Yesterday was the anniversary of P. G. Wodehouse’s birthday. I’ve tried, privately, to tell people what this man’s writing means to me, and the miracle is that some of them have gotten past the excited gibbering to actually give him a try. They are always well-rewarded.
It never ceases to amaze me that Wodehouse isn’t taught in schools. He never was and probably never will be. He’s subversive, you see. I would definitely send a son to a school where the headmaster announced in advance that only Wodehouse will be taught in English classes.
I wanted to be a serious writer when I was a young man. I wanted to sit in cafes with a marble notebook and a wooden pencil and a pen knife and an itchy woolen turtleneck and a martyr’s haircut and grind out carbon-hard stories about human sadness and the ravages of fate and all that nonsense. “Frightful bilge,” is what one of Wodehouse’s characters would have called it and he would have been right. These fiction johnnies in my pantheon didn’t laugh very much when they pushed their typewriters aside for the day and bit the top off a whiskey bottle.
So I read and I read and I read and I “honed my craft” and “worked my metier” and I “whittled my pencil” as the saying goes and a fat lot of good it did me. I did come to see words through a prism when in this trance-like state and could categorize them like grades of diamonds and if I was hard pressed could write like that again. But I don’t want to.
Because one hard summer, hard weather-wise, hard life-wise, hard everything-else-wise, I picked up one of Wodehouse’s “Jeeves” books and nothing has been the same since. During that summer - the kind of season I’ve seen buckle stronger men than myself - I skipped the weeks away laughing, reading almost all the “Jeeves” books in one go. I faced the days with a light heart.
People medicate themselves all the time. They take prescription drugs, they take non-prescription drugs, they drink, they get high. They over-do. The mood must be altered. I agree.
In reading these “Jeeves” books and, later, the “Blandings Castle” books, I placed my mood squarely in the care of Wodehouse, turned it over to him entirely, and his dosage was perfect. For in these books are savage aunts, prescient valets, lady novelists, inappropriate marriage material in the form of barmaids and chorus girls and women who want to “mold” men, country houses, milk trains, telegrams, rugby-playing vicars, cement-headed police constables, aggressive dogs, swans, fat pig competitions, silver collectors, French chefs, idle friends, and plots that read like double helixes and finish as neatly as stage musicals (something Wodehouse also wrote for).
The calendar is fixed in time, somewhere around 1907, and that means the mores, slang and codes of conduct are fixed too. It’s pre-World War I, A Time Before Sadness, when there were still feudal relationships between people and their servants, where golf was played, cars were a new development, and high tea was served on the lawn and cocktails were served in the drawing room before formal dinner. A forest primeval compared to the England we know today.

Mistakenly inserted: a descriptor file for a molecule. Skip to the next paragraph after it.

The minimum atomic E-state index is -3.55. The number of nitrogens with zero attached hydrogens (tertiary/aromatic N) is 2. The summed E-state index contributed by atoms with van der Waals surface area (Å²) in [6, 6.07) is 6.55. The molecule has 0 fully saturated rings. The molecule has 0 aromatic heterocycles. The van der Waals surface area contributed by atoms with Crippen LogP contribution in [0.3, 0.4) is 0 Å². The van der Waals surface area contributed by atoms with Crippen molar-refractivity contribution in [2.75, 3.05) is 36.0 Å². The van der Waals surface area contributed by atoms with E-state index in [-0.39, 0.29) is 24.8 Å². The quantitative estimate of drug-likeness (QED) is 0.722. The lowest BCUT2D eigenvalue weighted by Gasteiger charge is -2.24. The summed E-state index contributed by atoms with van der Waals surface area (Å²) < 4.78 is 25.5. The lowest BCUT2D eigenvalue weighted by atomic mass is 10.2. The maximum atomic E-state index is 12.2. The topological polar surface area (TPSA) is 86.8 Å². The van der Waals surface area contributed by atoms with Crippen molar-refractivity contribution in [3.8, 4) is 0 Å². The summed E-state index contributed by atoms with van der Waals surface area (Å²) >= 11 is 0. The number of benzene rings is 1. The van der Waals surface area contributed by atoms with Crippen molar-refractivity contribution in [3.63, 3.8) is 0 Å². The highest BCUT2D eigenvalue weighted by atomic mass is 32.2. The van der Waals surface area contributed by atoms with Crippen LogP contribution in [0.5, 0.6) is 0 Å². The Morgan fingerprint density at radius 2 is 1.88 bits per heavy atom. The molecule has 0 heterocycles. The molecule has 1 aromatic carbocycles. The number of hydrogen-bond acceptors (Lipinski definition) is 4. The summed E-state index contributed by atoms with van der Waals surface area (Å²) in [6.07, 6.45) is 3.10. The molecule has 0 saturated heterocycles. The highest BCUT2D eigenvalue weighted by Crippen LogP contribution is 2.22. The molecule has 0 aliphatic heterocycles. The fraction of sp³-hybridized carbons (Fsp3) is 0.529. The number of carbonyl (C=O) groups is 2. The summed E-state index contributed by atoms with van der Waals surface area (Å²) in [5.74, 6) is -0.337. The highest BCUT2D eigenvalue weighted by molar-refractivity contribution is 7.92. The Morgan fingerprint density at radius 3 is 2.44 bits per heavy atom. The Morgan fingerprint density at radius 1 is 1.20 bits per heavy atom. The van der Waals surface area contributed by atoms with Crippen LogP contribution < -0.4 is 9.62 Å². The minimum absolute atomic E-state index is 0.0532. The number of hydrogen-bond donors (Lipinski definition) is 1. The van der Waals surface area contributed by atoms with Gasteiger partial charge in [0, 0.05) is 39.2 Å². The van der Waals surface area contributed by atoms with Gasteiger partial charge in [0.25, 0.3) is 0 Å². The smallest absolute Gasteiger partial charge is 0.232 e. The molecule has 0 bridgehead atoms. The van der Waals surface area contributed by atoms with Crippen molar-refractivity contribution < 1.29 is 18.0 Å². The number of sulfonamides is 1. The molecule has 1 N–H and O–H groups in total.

Okay, I hear you saying. So what? It’s got nothing to do with me. Well…as a lifelong student of comedy I can tell you the jokes haven’t aged a bit, regardless of the by-gone setting. The mix-ups are hilarious. The characters are bumptious, quick to heap abuse, and to become mistakenly affianced to the worst possible candidates. Schemes are constantly made to put hearts back together, to break them up, to steal priceless objects. None of them go as planned. Throughout are light-handed references to classical literature.
In every one of these books there’s someone who operates outside the scheme of things, a ringer, either morally, as in Uncle Fred (aka Uncle Dynamite) or Galahad (Gally) Threepwood, or because of a superior intelligence, a la Jeeves, Bertie Wooster’s valet. They push the plot along. They fix things and they break them. They make the books go.
I altered my mood that summer. Did I ever. I came through what might have been seen as an ordeal-filled time with a bright smile and laughter was heard in the house all the hot summer long. I had no need of a rope to be thrown over the rafters, nor a pill, nor a pipe nor a bottle. I was in a haze of continual delight, of thrilling to the language. I rely on these books, year in and year out, to ward off what pre-psychiatrists called “the black dog.” They really do work.
I’ve since decided that I’d like to write like that. And in the years after, I’ve abandoned the gravel-chewing writing of yore and really thrown myself into what I now feel is certainly its equal. P. G. Wodehouse didn’t win any Nobel Prizes, but in my opinion he should have won them all, for in making the world happier and more endurable, he was a true master.